“We are not a Christian band. This is a question we are asked a lot because of some of the references made in the lyrics. A Christian band has an agenda to lead others to believe in their specific religious beliefs. We have no agenda!”
That quote comes from Scott Stapp, in regards to the common assumption that because he wrote songs called “With Arms Wide Open,” Creed was a Christian band first and rock group second. This is apparently wrong. From a 1999 interview with guitarist Mark Tremonti:
“When we first came out in America, some people asked us if were a Christian band,” says [Tremonti]. “Then they heard our music and realized that we weren’t. But it’s worked to our advantage because a lot of kids who aren’t allowed to listen to Marilyn Manson can listen to us, because there’s nothing wrong with what we’re saying.”
“The Christian rock thing is a big misconception. It’s not entirely wrong — we all have morals, but that’s it,” he adds. (Via)
Stapp grew up in a fundamentalist Christian family with a cruel stepfather, and while he believed in (and feared) God, he didn’t begin embracing Him — insert “born-again Christian” here — until the mid-2000s when his life was falling apart. It still is, actually, with Stapp most recently threatening to kill President Obama, only eight years after a video of him getting a blowjob from groupies with Kid Rock went viral. What happened? A lot.
In 1997, Creed released their debut album, My Own Prison; by 1999, they were one of the biggest bands in the world, and being one of the biggest bands in the world means you have to deal with everything that makes fame the best and worst thing ever. Stapp once said, “When I was first labeled a rock star…I couldn’t bridge that notion with Jesus’ ministry. I saw rock stars — myself included — as self-consumed hedonists and materialists.” The guilt was eating at him, but it didn’t stop him from drinking, taking drugs, and indulging in the flesh, including the infamous tour bus sex tape. He even had a nickname for the hard-partying side of his personality: Rick.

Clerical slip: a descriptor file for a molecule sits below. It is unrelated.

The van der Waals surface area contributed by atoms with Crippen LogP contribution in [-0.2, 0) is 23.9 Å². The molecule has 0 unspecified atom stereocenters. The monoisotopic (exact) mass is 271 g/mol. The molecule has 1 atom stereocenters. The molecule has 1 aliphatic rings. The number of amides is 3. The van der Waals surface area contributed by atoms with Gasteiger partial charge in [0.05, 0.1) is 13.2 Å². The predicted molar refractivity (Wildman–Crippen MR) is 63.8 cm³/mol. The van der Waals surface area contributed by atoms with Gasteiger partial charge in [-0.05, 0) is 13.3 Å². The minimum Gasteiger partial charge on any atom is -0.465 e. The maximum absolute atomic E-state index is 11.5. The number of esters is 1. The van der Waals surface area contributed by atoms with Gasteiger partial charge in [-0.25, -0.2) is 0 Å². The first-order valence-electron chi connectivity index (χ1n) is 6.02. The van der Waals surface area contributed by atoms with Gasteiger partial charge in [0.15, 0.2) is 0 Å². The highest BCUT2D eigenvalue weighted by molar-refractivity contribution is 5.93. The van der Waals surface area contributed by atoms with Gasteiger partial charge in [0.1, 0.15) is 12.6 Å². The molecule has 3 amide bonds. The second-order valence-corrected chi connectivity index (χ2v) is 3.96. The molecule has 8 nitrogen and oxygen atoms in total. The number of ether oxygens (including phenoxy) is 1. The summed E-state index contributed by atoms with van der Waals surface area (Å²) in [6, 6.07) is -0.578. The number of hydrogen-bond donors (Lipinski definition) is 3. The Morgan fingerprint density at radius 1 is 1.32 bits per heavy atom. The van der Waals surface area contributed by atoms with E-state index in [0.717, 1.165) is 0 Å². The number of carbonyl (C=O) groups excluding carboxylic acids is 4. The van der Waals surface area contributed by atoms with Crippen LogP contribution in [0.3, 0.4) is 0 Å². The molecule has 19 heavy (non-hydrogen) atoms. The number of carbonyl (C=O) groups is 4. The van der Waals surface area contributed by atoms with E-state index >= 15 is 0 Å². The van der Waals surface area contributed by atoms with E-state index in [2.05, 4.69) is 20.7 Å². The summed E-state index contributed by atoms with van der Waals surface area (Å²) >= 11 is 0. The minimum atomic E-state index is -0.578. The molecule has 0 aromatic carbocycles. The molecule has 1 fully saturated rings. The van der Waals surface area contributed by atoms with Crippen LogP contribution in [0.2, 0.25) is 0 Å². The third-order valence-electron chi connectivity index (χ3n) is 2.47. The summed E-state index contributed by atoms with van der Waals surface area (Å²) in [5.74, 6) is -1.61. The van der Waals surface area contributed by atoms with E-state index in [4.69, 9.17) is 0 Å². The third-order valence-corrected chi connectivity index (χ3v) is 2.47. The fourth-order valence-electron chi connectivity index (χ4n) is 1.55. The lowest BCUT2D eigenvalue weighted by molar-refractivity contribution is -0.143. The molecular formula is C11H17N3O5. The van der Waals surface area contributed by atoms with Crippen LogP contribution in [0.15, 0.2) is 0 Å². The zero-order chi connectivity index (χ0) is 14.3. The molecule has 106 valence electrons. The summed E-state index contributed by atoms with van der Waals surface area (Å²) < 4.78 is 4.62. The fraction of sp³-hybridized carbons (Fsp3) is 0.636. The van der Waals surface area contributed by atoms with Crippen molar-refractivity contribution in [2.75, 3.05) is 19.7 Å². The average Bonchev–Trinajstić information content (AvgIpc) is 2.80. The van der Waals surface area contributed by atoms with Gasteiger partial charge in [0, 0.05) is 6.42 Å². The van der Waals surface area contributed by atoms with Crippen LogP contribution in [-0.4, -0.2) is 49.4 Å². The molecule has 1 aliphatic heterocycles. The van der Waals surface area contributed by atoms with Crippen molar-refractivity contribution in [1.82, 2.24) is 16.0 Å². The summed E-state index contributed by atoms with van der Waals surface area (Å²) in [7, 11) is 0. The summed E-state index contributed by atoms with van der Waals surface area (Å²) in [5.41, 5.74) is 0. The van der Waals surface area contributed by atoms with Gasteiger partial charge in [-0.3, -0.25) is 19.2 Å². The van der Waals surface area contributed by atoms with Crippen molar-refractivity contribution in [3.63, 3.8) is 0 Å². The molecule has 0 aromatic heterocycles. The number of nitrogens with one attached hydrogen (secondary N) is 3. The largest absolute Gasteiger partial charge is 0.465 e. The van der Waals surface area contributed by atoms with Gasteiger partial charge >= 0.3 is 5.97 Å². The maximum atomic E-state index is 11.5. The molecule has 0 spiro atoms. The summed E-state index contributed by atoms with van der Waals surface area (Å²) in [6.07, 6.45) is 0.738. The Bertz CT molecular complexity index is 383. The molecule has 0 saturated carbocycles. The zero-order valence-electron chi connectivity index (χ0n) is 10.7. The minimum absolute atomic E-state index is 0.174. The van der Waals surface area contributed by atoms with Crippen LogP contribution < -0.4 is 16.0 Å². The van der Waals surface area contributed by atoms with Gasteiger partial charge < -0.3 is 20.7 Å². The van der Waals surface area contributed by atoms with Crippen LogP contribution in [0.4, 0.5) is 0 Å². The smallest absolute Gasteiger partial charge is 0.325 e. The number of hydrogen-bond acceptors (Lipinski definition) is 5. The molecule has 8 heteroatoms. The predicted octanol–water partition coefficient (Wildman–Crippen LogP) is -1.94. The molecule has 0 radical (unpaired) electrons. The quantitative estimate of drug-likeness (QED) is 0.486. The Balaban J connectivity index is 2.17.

“Basically, Scott was a cool, normal guy,” former Creed sound engineer Kirk Kelsey told Rolling Stone. “But fame caused the biggest destruction of his personality. The more power he got, the more corrupted he became.” (Via)
It’s a story you’ve heard a million times before — I believe the saying goes, “absolute fame corrupts butt-rock vocalists absolutely” — and Stapp had trouble dealing with fame.
In 2002, he was arrested for reckless driving after swerving his SUV off the highway. Then, following the smashing success of Creed’s third album, Weathered, which was certified six times platinum and certified as the highest-selling rock album of 2003, Stapp’s substance abuse problems got more serious. In a 2006 interview with Rolling Stone, he confessed that while touring in support of Weathered, he became addicted to Percocet, Xanax, and the steroid prednisone to treat throat problems. When he quit the drugs—but not the drinking—he said, “I wanted to end my life.” (Via)
And he almost did, getting so far as to drunkenly put two MP5s to his head. Here’s what Stapp had to say about the incident in his 2012 memoir, Sinner’s Creed.
He writes that there was “no way out of this misery except to end it. The pain can’t get any worse…[A]ccept death. Be a martyr. Go down in history with Hendrix, Bonham, Joplin, Morrison, and Cobain.” (Via)
But before he pulled the trigger, he saw a photo of his four-year-old son, Jagger.
Stapp says it had “come to life,” and Jagger was saying, “I love you, Daddy. I need you, Daddy. Stop it, Daddy.” Stapp ended up firing 36 shots around the room, destroying “every award and achievement I had won with Creed,” but also that “Jagger’s unconditional love had saved my life.” (Via)
If Stapp’s life was turned into a biopic, this would be the end of act two, the nearly-violent low point before our hero realizes he has so much to live for. But life isn’t a movie, and the near-suicide didn’t lead to a life of redemption; it brought misery. In 2007, a year after he got married to Miss New York USA 2004 winner Jaclyn Nesheiwat, Stapp was arrested for throwing “a bottle of Orangina at…her head,” but the charge was dropped after he publicly apologized, and because he “missed and the bottle broke.” This wasn’t his only run-in with the law: in 2006, less than 24 hours removed from his wedding with Nesheiwat, the cops nabbed him for public intoxication. Alcohol is a recurring subject for Stapp. He appeared on an episode of Casino Cinema drunk, saying that Dave Grohl had a “little c*ck,” and brawled with members of 311.